6. nsmilligan

    nsmilligan PlowSite.com Veteran
    Messages: 704

    Your all assuming that every contractor is homest in the way he charges his hours. A few years ago I had a contractor tell me before hand his was going after a contract I had, it was bid on an hourly basis, and he undercut me by about $10/hr.
    At the end of the season the manager told me to bid again, because the other contractor ended up costing double what they had paid me in any of the previous 5 years! Turned out he charged his hourly rate for travelling time, no part hours etc. and since there was no one to record his actual time on site he overcharged. The contract went on a per push basis after that.

    Bill
     
  7. SnoJob67

    SnoJob67 Senior Member
    Messages: 384

    It is easy to understand why people are quite slow to trust even an honest contractor. If you are going to be a cheat and a thief, why not just build a criminal enterprise? Leave the honest tasks for those of us willing to put in the hard work and dedication necessary.
     
  8. Alan

    Alan PlowSite.com Addict
    Messages: 1,393

    It doesn't matter how educated they get or what associations they belong to,, some folks are just plain crooked! I see it in excavating contractors here quite a bit,, low hourly rate and then milk the job or load it up with equipment that sits and gets charged for. Snow is real easy to fleece 'cuz so much of it is done at night.
     
  9. OBRYANMAINT

    OBRYANMAINT PlowSite.com Veteran
    from ohio
    Messages: 534

    i can relate a bit to you snojob...bid on some box stores this fall (4-5 acre lots) i did not get them and was ok with that but i always ask what it went for......some of the lots went for a very small amount of money in my eyes , plow and salt, i bid them because heard they were not happy with their service...so i figured i will stay with my staple that i am happy with that is around an acre and under...yes dissapointing because one always believes bigger is better but maybe its not
     
  10. SnoJob67

    SnoJob67 Senior Member
    Messages: 384

    It is funny. I am in the running for several other similar sites. I have gotten return calls and have developed good lines of communication. Like John Allin said, "some will, some won't...."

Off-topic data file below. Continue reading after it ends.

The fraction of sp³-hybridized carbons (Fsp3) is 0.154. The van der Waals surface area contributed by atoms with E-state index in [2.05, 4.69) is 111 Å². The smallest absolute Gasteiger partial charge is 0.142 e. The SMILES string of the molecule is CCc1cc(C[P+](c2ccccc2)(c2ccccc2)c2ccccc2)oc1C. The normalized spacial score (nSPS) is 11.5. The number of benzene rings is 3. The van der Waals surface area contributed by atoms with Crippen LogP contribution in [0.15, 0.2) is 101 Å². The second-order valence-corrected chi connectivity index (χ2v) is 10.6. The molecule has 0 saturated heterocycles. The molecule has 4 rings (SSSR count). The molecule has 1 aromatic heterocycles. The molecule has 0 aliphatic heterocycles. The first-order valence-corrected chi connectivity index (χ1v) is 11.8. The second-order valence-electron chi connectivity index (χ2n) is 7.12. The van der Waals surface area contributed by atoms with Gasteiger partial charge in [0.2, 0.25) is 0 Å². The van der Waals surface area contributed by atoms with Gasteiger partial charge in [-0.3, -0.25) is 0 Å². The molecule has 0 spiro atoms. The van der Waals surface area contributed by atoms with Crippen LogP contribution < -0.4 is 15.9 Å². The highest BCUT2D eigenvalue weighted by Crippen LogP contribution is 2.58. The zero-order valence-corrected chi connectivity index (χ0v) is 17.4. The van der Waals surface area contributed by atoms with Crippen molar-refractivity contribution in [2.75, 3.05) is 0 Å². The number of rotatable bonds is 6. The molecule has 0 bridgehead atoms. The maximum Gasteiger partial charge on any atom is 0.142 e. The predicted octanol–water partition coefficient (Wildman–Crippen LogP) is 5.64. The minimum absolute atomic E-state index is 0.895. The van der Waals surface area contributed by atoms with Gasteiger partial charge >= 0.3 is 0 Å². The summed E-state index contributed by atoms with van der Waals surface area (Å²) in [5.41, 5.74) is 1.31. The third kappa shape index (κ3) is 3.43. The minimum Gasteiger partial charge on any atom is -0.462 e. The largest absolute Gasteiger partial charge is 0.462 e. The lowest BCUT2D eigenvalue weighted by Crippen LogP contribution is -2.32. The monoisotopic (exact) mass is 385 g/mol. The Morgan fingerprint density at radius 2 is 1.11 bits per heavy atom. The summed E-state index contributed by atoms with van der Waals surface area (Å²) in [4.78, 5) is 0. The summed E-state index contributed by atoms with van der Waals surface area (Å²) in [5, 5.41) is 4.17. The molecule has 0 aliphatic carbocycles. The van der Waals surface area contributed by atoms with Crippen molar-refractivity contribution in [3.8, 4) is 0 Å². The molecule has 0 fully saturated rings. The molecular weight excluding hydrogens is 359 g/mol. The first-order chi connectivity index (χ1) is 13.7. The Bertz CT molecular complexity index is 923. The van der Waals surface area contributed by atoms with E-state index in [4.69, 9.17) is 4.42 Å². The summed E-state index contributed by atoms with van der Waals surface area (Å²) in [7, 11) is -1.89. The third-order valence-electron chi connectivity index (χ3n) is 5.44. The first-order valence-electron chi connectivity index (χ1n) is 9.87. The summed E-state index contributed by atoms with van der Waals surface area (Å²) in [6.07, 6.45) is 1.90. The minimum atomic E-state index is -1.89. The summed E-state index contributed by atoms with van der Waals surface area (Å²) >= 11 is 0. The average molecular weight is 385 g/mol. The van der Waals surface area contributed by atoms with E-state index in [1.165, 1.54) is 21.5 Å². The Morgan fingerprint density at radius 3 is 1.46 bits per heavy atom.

A recurring theme in business seems to be that there is work available at all price levels, within reason. It seems just as true in snow removal. Price levels are as varied as levels of service.;)
     
  11. ddm

    ddm Member
    Messages: 57

    Sno job, I know how you feel. Everyone who's done this for any length of time can probably relate. I hate to loose a contract for any reason, new or old customer. If I bid on it it's because I want to do the job.

    "the some will, some won't" quote from Jon sums it up best I think. It looks like we may loose a couple old customers this year to similiar circumstances; however I feel we provided unbeatable service at a fair price and I have to stick to that instead of bidding to see who'll do it the cheapest.

    Sounds like you have plenty of others that are willing to take their place as clients, so move on I say.
     
  12. SnoJob67

    SnoJob67 Senior Member
    Messages: 384

    I gave the service agreement to the store manager today. I didn't give him hourly pricing and explained why in a short letter that also discussed pricing strategies. He acted as if I handed him a Christmas Present! I'd have expected a much different reaction from our previous conversation. We will see how it goes. If nothing else, apparently I have opened his eyes a little judging by his reaction.
     
  13. BRL

    BRL PlowSite.com - Veteran
    Messages: 1,277

    Maybe he already suspects that he is dealing with ghosts, and you have now given credence to his theory. Good luck.
     
  14. Plow Meister

    Plow Meister PlowSite.com Addict
    Messages: 1,174

    Another issue to consider is if what potential customers are telling you is the truth. It has been my experience that smaller, family owned businesses try to play the market by saying "Well, I was quoted $50.00 per hour by XXX OOO company." when they were actually quoted a much higher rate. They are hoping you will submit a lowball account as a "welcome to my snow removal family" one season offer then jack it up next year. By then they have another company lined up for next year.

    Personally, I don't drop my blade for less than $125.00 per truck per hour plus salt. As for removal, I charge $175.00 per hour plus $25.00 per dump.


    I am sure you have done your homework on this issue but I just wanted to give you my 1.5 cents worth.

    Plow Meister
    95 F250 7.3 Power Stroke 9 1/2 Western Pro